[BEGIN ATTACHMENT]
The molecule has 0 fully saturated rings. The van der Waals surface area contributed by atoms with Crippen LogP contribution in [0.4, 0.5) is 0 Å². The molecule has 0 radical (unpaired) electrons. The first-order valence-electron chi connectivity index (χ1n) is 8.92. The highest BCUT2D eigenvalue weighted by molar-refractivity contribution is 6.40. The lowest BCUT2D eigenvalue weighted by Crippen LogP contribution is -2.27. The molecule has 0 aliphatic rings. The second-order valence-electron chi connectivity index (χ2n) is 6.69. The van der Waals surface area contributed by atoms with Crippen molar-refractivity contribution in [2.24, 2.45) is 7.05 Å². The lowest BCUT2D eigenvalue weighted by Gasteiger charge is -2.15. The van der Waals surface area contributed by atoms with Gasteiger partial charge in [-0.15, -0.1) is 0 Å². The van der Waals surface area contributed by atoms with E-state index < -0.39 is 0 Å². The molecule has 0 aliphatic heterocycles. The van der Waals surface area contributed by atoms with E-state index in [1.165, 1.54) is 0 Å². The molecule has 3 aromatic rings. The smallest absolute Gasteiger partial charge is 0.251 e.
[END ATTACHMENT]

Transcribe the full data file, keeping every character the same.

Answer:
The molecule has 0 fully saturated rings. The van der Waals surface area contributed by atoms with Crippen LogP contribution in [0.4, 0.5) is 0 Å². The molecule has 0 radical (unpaired) electrons. The first-order valence-electron chi connectivity index (χ1n) is 8.92. The highest BCUT2D eigenvalue weighted by molar-refractivity contribution is 6.40. The lowest BCUT2D eigenvalue weighted by Crippen LogP contribution is -2.27. The molecule has 0 aliphatic rings. The second-order valence-electron chi connectivity index (χ2n) is 6.69. The van der Waals surface area contributed by atoms with Crippen molar-refractivity contribution in [2.24, 2.45) is 7.05 Å². The lowest BCUT2D eigenvalue weighted by Gasteiger charge is -2.15. The van der Waals surface area contributed by atoms with Gasteiger partial charge in [-0.15, -0.1) is 0 Å². The van der Waals surface area contributed by atoms with E-state index < -0.39 is 0 Å². The molecule has 0 aliphatic heterocycles. The van der Waals surface area contributed by atoms with E-state index in [1.165, 1.54) is 0 Å². The molecule has 3 aromatic rings. The smallest absolute Gasteiger partial charge is 0.251 e.